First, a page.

Environmental campaigners opposed to plans for a €160m incinerator in Cork Harbour have been given leave to mount a legal challenge to the proposed plant.
The High Court has cleared the way for Chase (Cork Harbour Alliance for a Safe Environment) to launch a judicial review of An Bord Pleanála’s decision to grant planning permission to the controversial Indaver Ireland project on May 29.
Mr Justice David Barni-ville ruled that there were sufficient grounds to bring a judicial review challenge and he adjourned the case to next Monday.
Chase chairwoman Mary O’Leary welcomed the High Court decision, saying the incinerator should not have been permitted.
“We believe the board was wrong to go against its inspector’s recommendation to refuse,” she said.
“That recommendation was continuing a pattern: Every one of the three senior planning inspectors involved since 2003 has declared the site unsuitable. Each of them has walked the site.”
In addition to seeking an order quashing the decision to grant planning permission, Chase is seeking an order quashing the environmental impact assessment (EIA) carried out by the planning authority on May 23.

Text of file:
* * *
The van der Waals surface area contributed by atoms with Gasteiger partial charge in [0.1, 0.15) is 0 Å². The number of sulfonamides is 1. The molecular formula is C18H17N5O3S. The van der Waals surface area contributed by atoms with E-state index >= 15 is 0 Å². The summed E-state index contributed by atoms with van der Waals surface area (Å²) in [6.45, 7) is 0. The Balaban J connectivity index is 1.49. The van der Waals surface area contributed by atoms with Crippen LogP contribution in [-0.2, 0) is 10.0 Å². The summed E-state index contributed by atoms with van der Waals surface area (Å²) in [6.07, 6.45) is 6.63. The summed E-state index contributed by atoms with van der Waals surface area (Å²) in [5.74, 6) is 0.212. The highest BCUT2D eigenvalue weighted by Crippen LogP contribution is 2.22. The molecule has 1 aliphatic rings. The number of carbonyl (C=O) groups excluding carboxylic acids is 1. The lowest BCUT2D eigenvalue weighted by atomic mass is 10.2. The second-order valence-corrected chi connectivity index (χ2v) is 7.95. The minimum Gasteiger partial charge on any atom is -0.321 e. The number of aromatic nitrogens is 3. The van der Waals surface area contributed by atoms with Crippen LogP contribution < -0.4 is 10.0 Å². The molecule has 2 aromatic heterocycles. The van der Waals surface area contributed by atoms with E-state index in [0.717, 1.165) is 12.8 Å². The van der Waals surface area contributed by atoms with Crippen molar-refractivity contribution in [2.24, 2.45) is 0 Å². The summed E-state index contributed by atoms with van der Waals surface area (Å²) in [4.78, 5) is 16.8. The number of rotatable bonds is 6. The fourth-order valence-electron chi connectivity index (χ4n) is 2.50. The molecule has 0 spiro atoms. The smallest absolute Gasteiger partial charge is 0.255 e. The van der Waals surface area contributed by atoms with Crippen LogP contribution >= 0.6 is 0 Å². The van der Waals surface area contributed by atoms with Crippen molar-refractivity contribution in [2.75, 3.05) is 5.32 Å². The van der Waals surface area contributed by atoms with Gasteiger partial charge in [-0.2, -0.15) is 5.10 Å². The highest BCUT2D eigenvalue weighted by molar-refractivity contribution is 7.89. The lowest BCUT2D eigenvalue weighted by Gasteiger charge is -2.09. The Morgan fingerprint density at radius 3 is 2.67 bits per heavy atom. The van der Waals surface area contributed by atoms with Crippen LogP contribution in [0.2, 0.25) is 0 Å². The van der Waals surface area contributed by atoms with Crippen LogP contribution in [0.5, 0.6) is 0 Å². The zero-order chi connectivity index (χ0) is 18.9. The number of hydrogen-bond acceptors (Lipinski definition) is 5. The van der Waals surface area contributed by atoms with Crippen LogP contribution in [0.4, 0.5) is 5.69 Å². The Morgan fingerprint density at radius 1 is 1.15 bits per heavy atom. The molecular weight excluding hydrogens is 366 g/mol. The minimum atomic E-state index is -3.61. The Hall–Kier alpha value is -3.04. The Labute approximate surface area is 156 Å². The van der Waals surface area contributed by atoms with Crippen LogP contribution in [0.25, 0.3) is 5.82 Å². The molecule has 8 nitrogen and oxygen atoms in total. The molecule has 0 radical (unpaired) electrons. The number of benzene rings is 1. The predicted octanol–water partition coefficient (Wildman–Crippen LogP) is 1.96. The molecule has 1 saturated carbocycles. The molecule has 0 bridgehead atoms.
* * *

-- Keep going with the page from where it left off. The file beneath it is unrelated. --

It is also seeking a declaration that An Bord Pleanála erred in law and had no jurisdiction to grant planning permission.
It is also seeking a declaration that the board erred in law by allegedly failing to carry out any or any legally adequate EIA or appropriate assessment prior to the decision to grant development consent.
The board granted planning permission under the Planning and Development (Strategic Infrastructure) Act 2006 to Indaver Ireland for an incinerator at a 13.5 hectare site at the end of the Ringaskiddy Peninsula.
The incinerator will have an operational life of 30 years and the capacity to process 240,000 tonnes of municipal waste and 24,000 tonnes of hazardous waste annually. The decision ran contrary to the board’s own planning inspector, who recommended that the project be refused, following an oral hearing in 2016.
Ms O’Leary said they were delighted the application for permission to bring the judicial review had succeeded.
“Our legal team will continue to prepare for the full hearing, whenever it takes place,” she said.
Court papers will now be served on the board and Indaver. The case will be back before the court for procedural directions next week.
Chase, through a GoFundMe page, has raised more than €100,000 towards the cost of the legal challenge.
The court can only grant permission to launch a judicial review if it is satisfied that there are substantial grounds for contending that the decision being challenged is invalid or ought to be overturned, and that the body bringing the case has a legally sufficient interest in the matter.
In a judicial review, the court examines the legality of a decision made by a public body and not the merits of the case.
Chase has campaigned against the incinerator project for almost two decades. Indaver Ireland has applied three times since 2001 to build the facility.
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